- Acknowledging Bard's Origins
- History of Bard
- Learning at Bard
- Academic Calendar
- Division of the Arts
- Division of Languages and Literature
- Division of Science, Mathematics, and Computing
- Science, Mathematics, and Computing Overview
- Chemistry and Biochemistry
- Computer Science
- Additional Courses in the Sciences
- Division of Social Studies
- Interdivisional Programs and Concentrations
- The Bard College Conservatory of Music
- Bard Abroad
- Additional Study Opportunities and Affiliated Institutes
- Civic Engagement
- Open Society University Network
- Campus Life and Facilities
- Graduate Programs
- Educational Outreach
- Levy Economics Institute of Bard College
- The Bard Center
- Scholarships, Awards, and Prizes
- Honorary Degrees and Bard College Awards
- Boards and Administration of Bard College
- Bard College Contact Information
- Bard Campus Map and Travel Directions
Bard College Catalogue 2022-23
Science, Mathematics, and Computing OverviewIn the Division of Science, Mathematics, and Computing, progressive and classical curricular elements lead to an active understanding of the concepts, methods, and contexts of these disciplines. The division welcomes all students—science majors and nonmajors—and offers a diverse array of introductory and advanced courses to meet the needs, interests, and backgrounds of Bard’s students, including the innovative Citizen Science program for first-year students. In all courses in the division, learning comes from doing: working in the laboratory, using computers, posing and solving problems. Students in divisional courses acquire not only a body of fundamental knowledge in a field but also the habits of critical and creative thinking that are necessary components in all scientific activity.
The Gabrielle H. Reem and Herbert J. Kayden Center for Science and Computation opened in 2007 and is home to the Biology, Chemistry and Biochemistry, and Computer Science Programs. The Lynda and Stewart Resnick Science Laboratories wing opened in 2009. In addition, the building features the László Z. Bitó ’60 Auditorium, which seats up to 65 people; “smart” classrooms for multimedia presentations and videoconferencing; faculty offices; and open spaces for studying, computer work, and informal meetings. A scanning electron microscope and microscopy suite—four lasers, two optical microscopes, and two scanning probe microscopes—allow for cutting-edge research in biology, chemistry, and physics.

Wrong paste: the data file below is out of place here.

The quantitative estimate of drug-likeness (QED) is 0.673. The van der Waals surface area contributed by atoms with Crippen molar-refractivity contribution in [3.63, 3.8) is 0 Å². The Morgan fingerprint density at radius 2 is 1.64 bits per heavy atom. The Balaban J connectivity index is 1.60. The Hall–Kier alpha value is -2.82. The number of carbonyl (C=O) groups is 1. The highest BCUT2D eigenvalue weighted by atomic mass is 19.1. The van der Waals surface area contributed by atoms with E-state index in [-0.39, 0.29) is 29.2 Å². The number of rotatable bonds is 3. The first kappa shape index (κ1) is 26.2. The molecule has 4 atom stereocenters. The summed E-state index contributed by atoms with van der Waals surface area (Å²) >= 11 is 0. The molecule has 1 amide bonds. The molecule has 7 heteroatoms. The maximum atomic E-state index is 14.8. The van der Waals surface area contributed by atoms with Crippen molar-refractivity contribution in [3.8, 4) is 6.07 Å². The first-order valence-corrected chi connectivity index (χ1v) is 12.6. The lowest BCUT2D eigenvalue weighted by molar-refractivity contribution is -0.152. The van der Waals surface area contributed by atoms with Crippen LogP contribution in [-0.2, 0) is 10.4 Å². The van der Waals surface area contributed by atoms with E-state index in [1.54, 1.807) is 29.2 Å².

Bard provides a range of research opportunities on campus and at affiliated institutions. In 2000, Bard College and the Rockefeller University in New York City established a collaborative program in the sciences. The Bard-Rockefeller Semester in Science is a one-semester program designed for advanced science students, particularly in the fields of neuroscience, biochemistry, molecular biology, developmental biology, biophysics, and genetics. Students spend a semester in New York City working in the lab with Rockefeller faculty and taking specially designed classes at Rockefeller and at Bard’s Globalization and International Affairs Program. The Bard Summer Research Institute offers students the opportunity to spend eight weeks in residence at the College, working on projects in the empirical or quantitative fields.
The Division of Science, Mathematics, and Computing oversees programs in biology, chemistry and biochemistry, computer science, mathematics, physics, and psychology. Students exercising the 3+2 engineering or environmental options also usually moderate into the division. The pursuit of a degree in the division provides majors with the foundation needed for advanced, independent, and original work in graduate or professional schools or in technical professions requiring no further academic preparation.
Several special course series are noted throughout this chapter. Engaged Liberal Arts and Sciences (ELAS) courses link academic work with civic engagement; the Thinking Animal Initiative (TAI) introduces ways of thinking about animals that encourage interdisciplinary connections; and Calderwood Seminars help students translate their specialty (biology, art history) to nonspecialists through different forms of public writing.
Division chair: Michael Tibbetts